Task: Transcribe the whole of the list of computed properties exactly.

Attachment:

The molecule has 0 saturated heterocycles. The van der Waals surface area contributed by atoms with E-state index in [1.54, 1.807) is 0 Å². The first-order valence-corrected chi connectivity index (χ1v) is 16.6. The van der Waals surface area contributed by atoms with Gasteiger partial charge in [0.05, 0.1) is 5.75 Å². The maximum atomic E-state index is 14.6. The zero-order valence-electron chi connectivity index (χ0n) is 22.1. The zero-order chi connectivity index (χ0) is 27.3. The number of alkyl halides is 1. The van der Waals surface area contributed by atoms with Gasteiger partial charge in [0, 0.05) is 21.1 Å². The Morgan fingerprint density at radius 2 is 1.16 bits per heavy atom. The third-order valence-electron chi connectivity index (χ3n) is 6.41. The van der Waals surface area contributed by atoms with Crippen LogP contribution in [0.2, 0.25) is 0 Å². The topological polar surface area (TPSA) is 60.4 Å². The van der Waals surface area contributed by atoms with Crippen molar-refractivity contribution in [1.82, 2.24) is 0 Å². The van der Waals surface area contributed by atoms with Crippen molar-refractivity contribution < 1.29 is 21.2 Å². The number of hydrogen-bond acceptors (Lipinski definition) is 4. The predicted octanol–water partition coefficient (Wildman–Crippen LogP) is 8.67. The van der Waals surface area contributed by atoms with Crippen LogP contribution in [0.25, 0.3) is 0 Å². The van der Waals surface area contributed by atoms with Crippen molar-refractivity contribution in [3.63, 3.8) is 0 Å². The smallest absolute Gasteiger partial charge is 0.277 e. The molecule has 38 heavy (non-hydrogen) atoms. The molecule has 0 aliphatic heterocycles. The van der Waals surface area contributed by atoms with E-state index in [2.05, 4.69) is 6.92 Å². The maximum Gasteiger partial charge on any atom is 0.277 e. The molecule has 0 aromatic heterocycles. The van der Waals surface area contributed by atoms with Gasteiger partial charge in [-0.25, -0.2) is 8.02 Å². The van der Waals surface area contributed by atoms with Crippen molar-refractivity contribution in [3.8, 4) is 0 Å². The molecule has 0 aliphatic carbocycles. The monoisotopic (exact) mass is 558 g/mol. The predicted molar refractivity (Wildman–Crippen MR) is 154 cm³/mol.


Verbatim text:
The molecule has 0 saturated heterocycles. The van der Waals surface area contributed by atoms with E-state index in [1.54, 1.807) is 0 Å². The first-order valence-corrected chi connectivity index (χ1v) is 16.6. The van der Waals surface area contributed by atoms with Gasteiger partial charge in [0.05, 0.1) is 5.75 Å². The maximum atomic E-state index is 14.6. The zero-order valence-electron chi connectivity index (χ0n) is 22.1. The zero-order chi connectivity index (χ0) is 27.3. The number of alkyl halides is 1. The van der Waals surface area contributed by atoms with Gasteiger partial charge in [0, 0.05) is 21.1 Å². The Morgan fingerprint density at radius 2 is 1.16 bits per heavy atom. The third-order valence-electron chi connectivity index (χ3n) is 6.41. The van der Waals surface area contributed by atoms with Crippen LogP contribution in [0.2, 0.25) is 0 Å². The topological polar surface area (TPSA) is 60.4 Å². The van der Waals surface area contributed by atoms with Crippen molar-refractivity contribution in [1.82, 2.24) is 0 Å². The van der Waals surface area contributed by atoms with Crippen molar-refractivity contribution < 1.29 is 21.2 Å². The number of hydrogen-bond acceptors (Lipinski definition) is 4. The predicted octanol–water partition coefficient (Wildman–Crippen LogP) is 8.67. The van der Waals surface area contributed by atoms with Crippen LogP contribution in [0.25, 0.3) is 0 Å². The van der Waals surface area contributed by atoms with Crippen molar-refractivity contribution in [3.63, 3.8) is 0 Å². The smallest absolute Gasteiger partial charge is 0.277 e. The molecule has 38 heavy (non-hydrogen) atoms. The molecule has 0 aliphatic heterocycles. The van der Waals surface area contributed by atoms with E-state index in [2.05, 4.69) is 6.92 Å². The maximum Gasteiger partial charge on any atom is 0.277 e. The molecule has 0 aromatic heterocycles. The van der Waals surface area contributed by atoms with Gasteiger partial charge in [-0.25, -0.2) is 8.02 Å². The van der Waals surface area contributed by atoms with Crippen molar-refractivity contribution in [3.8, 4) is 0 Å². The molecule has 0 aliphatic carbocycles. The monoisotopic (exact) mass is 558 g/mol. The predicted molar refractivity (Wildman–Crippen MR) is 154 cm³/mol.